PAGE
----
ONC: Arginine (2006)


de Luis, D.A., Arranz, M., Aller, R., Izaola, O., Cuellar, L., Terroba, MC. Immunoenhanced enteral nutrition, effect on inflammatory markers in head and neck cancer patients. Eur J Clin Nutr. 2005, 59 ; 145-147.

PubMed ID: 15266308
Study Design:
Randomized Controlled Trial
A - Click here for explanation of classification scheme.
Quality Rating:
Positive POSITIVE: See Quality Criteria Checklist below.
Research Purpose:
The purpose of the research was to evaluate the effect of enteral nutrition supplemented with arginine on C-reactive protein (CRP), interleukin-6 (IL-6), and tumoral necrosis factor alpha (TNFa), in surgical head and neck cancer patients.
Inclusion Criteria:
  • Oral or laryngeal cancer
  • Previous weight loss of 5-10%/6 months
  • IL-6 level > 5pg/ml


Exclusion Criteria:
  • Severely impaired hepatic function (total bilirubin concentration >3.5mg/dL)
  • Severely impaired renal function (serum creatinine > 2.5mg/dL)
  • Ongoing infection
  • Steroid treatment
  • Well-nourished (weight loss <10% body weight)
Description of Study Protocol:


    Subjects were surgical head and neck cancer patients seen at the School of Medicine, Valladolid University, Valladolid, Simancas, Spain.


  • Prospective concealed randomized trial
  • Informed consent was provided by all patients
  • Baseline history taking and physical examination was completed prior to surgery
  • Patients were randomly allocated at surgery to either an arginine-supplemented enteral formula group or to an isocaloric, isonitrogenous enteral formula

Blinding used:

    Study was blinded; randomization was by sealed envelope.


 At time of surgery, patients were randomized to one of two groups:

  • Enteral formula supplemented with arginine for an average of 20 days (Group 1, n = 14)
    • 125 kcal/100 ml, 0.9 g/100 ml dietary fiber, 6.22 g/100 ml protein
    • 12.5 g arginine/day
  • Isocaloric, isonitrogenous enteral formula without arginine
    • 125 kcal/100 ml, 0.9 g/100 ml dietary fiber, 6.22 g/100 ml protein

Statistical Analysis

  • Quantitative variables were analyzed using the two-tailed paired or unpaired Student's t-test
  • Nonparametric variables were analyzed with the Friedman and Wilcoxen tests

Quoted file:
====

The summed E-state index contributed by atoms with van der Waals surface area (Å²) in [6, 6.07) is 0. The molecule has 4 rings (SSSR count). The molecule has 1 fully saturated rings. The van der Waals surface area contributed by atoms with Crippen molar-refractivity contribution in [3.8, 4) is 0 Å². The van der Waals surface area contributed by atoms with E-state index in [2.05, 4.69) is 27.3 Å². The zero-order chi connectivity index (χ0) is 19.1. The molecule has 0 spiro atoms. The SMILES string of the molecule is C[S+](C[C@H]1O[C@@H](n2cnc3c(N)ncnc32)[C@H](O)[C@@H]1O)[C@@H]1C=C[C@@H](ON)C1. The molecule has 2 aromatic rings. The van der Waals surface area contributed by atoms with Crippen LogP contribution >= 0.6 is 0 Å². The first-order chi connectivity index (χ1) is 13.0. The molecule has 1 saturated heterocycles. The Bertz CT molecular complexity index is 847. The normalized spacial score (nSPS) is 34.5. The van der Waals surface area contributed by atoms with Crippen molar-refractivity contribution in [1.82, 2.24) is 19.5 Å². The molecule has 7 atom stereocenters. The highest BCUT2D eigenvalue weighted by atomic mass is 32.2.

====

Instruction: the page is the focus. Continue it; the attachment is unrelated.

• A study power of 85% and a type I error of 5% required 12 patients in each group
  • All data was analyzed on an intent-to-treat basis
  • p < 0.05


Data Collection Summary:

Timing of Measurements

Study took place from January 2001 to December 2003.

Selected blood parameters were evaluated perioperatively and postoperatively Day 6.

Dependent Variables

Variable One: Prealbumin

  • Fasting blood samples were drawn for measurement of prealbumin (18-28 mg/dl)
    • Autoanalyzer was used for measurement (Hitachi, ATM, Mannheim, Germany) 

Variable Two: Transferrin

  • Fasting blood samples were drawn for the measurement of transferrin (250 - 350 mg/dL)
    • Autoanalyzer was used for measurement (Hitachi, ATM, Mannheim, Germany)

Variable Three: Lymphocytes

  • Lymphocytes (1.2 - 3.5 x 103/µl) were measured with an analyzer (Beckman Coulter, Inc, LA, CA, USA)

Variable Four: Interleukins (IL-6, TNFa)

  • Interleukins were measured by immulite analyzer (DPC, Los Angeles, CA, USA)
    • 100 µl heparinized plasma was required IL-6 and TNFa
    • Analytical sensitivity of IL-6 and TNFa was 5 and 1.7 pg/ml, respectively

Variable Five: CRP

  • CRP was measured by immunoturbimetry (Roche Diagnostics GmbH, Mannheim, Germany)
    • Analytical sensitivity was 0.5 mg/dL

Samples were duplicated within 1 day by the same investigator to avoid interinvestigator variability

Independent Variables

  • Surgery for head and neck cancer
  • Enteral nutrition

Control Variables

  • Isocaloric, isonitrogenous supplement


Description of Actual Data Sample:

Initial N:

  • Group 1 (arginine supplement): 14 (2 female, 12 male)
  • Group 2 (control supplement): 15 (3 female, 12 male)

Attrition (final N): 

    Data was analyzed for all subjects on an intent-to-treat basis.


  • Group 1: 60.7 + 11.6
  • Group 2: 62.96 + 11.6

Ethnicity:  Not mentioned

Other relevant demographics:

    Characteristics of patients and tumor stage were similar for both groups.

Anthropometrics (e.g., were groups same or different on important measures)